Since the game relies heavily on the published adventures, it should be pointed out that I found them substandard.  This is especially true of the first two adventures that are linked to one another. The issue with these adventure is they are totally on rails.  In fact the rules heavily stress not to deviate at all from what is written in the adventure book. From a role-playing game perspective, this is dreadful advice.  It removes all creativity and agency from everyone and changes the game from a collaborative adventure to a series of hoop jumping to advance a bland narrative.

The other issue I have with these adventures is how they are written.  I am all for reinforcing personal holiness, but this game’s attempt at doing so is heavy handed.  It comes off as preachy in the absolute worst way possible. The most terrible example is from a solo adventure meant to teach an adventure master the rules where it clearly implies that obesity is strictly a moral failing and those who are righteous will not be overweight.  


 The overall biggest issue with this game is it struggles to find the right audience. From a role-playing perspective, there are other systems that are better.  The word runes are unique, but a group looking for a role playing game will pass this game up for other systems. As a Christian education tool this game has some real potential.  This takes the important skill of learning scripture and adds an immersive level of gamification. However, the complete lack of tools for making adventures or ongoing adventure support make it really hard for a youth minister or Sunday school teacher to use this over the long term.  At this point to do so it is going to require the teacher to be an experienced role-player to begin with. And that is who this game can be recommend for. If you are love role playing games already and you are looking for a truly innovative and revolutionary way to do youth group or Sunday school, then get this game.  It has the potential to create memorable lessons that are truly engaging and fruitful.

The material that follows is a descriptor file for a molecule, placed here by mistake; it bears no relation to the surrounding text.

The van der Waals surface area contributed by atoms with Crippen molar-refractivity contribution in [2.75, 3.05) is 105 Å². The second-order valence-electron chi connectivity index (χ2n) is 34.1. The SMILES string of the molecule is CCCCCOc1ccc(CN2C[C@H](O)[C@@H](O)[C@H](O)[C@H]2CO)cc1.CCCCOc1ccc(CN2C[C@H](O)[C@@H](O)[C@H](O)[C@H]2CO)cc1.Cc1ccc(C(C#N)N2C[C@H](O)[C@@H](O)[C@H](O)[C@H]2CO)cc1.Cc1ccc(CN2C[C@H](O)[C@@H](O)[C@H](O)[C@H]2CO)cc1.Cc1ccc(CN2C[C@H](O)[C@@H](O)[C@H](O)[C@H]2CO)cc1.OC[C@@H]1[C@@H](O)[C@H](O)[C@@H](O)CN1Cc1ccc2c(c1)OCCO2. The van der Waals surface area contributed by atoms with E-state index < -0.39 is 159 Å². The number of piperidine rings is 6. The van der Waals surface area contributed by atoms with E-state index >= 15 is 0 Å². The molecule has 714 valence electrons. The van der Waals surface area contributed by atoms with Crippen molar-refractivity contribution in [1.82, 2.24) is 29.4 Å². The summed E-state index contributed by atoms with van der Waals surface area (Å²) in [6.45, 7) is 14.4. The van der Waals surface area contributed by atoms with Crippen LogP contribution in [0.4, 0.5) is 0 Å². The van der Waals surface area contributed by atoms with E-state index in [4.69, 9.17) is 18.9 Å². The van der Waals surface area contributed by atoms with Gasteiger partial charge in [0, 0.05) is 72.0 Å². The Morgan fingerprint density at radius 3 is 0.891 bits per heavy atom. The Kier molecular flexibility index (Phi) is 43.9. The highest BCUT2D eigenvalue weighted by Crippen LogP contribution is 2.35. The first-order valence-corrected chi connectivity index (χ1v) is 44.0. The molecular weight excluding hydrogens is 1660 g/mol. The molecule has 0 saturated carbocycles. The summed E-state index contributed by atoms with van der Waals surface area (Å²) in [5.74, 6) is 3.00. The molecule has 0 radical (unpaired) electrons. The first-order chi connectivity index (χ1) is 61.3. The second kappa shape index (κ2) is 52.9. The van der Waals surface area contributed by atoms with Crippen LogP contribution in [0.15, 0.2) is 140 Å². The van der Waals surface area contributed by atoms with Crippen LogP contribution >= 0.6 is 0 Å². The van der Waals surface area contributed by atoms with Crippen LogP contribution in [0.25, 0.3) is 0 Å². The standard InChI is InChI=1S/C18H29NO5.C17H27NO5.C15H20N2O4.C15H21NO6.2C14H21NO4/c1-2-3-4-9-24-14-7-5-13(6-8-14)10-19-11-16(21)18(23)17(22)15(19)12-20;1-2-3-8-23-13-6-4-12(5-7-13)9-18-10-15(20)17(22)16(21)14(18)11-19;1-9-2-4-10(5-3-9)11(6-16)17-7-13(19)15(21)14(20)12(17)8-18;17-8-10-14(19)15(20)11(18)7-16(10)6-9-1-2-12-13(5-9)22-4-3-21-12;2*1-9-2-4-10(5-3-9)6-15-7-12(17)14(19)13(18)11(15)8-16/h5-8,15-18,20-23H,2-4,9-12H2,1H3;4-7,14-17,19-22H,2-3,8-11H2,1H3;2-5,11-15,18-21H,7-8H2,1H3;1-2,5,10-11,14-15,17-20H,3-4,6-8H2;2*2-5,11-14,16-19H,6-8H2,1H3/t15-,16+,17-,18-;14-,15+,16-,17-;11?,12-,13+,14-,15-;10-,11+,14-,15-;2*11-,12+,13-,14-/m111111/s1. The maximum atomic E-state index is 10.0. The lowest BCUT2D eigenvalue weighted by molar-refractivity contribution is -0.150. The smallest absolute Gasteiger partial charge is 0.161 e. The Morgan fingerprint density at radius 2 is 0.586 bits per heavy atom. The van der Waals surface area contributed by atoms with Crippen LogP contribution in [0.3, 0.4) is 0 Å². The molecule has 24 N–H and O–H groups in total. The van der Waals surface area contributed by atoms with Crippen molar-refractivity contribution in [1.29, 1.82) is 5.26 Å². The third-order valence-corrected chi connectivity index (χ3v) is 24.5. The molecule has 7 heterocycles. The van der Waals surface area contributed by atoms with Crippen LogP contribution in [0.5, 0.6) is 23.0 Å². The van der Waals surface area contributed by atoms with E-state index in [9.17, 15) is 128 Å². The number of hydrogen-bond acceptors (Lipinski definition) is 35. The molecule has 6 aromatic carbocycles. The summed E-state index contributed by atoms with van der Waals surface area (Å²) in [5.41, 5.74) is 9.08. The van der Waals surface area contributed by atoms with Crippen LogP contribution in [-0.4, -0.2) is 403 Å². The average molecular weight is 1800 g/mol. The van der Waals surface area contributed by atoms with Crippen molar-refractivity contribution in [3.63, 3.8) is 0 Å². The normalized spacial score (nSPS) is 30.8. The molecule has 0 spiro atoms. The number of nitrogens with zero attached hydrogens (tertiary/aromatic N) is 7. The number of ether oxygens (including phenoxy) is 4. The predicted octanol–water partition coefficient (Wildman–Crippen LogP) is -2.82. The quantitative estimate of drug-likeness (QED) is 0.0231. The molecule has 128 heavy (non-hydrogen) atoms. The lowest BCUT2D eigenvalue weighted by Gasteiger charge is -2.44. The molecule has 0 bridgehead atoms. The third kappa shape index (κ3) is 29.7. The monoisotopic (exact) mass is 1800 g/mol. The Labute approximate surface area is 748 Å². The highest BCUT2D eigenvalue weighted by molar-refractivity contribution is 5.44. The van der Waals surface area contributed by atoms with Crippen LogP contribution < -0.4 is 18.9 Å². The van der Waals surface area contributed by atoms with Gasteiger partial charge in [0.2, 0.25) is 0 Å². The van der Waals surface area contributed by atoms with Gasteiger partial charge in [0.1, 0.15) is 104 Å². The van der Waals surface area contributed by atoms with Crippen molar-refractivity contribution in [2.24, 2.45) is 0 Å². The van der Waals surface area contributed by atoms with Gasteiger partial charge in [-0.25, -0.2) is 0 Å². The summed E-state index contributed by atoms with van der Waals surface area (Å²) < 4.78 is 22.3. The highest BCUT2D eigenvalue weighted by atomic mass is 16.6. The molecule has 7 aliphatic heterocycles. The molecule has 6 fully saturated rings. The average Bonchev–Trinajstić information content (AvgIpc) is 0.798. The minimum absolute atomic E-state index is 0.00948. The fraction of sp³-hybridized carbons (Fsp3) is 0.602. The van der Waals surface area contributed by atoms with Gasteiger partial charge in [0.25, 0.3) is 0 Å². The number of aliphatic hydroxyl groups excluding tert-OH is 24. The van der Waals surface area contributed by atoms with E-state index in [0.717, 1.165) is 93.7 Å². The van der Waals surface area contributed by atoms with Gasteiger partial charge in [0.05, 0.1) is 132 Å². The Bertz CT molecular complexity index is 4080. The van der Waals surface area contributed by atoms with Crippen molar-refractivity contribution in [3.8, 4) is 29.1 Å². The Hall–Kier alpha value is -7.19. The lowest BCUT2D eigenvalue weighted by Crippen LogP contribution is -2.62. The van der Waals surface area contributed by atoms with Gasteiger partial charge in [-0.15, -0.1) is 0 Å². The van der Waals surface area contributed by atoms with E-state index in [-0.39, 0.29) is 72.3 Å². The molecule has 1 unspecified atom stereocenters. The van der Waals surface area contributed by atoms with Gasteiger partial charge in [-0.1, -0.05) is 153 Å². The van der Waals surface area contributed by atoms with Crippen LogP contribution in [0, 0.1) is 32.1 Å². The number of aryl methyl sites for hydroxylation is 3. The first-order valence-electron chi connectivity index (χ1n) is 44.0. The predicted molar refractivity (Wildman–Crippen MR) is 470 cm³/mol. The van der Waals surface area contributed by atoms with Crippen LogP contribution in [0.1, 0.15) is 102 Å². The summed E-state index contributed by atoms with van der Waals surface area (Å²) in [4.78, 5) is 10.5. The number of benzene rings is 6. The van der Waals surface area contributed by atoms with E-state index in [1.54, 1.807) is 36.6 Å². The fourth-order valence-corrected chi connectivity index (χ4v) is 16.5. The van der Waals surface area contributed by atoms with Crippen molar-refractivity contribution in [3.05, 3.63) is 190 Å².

The Bible Escape Room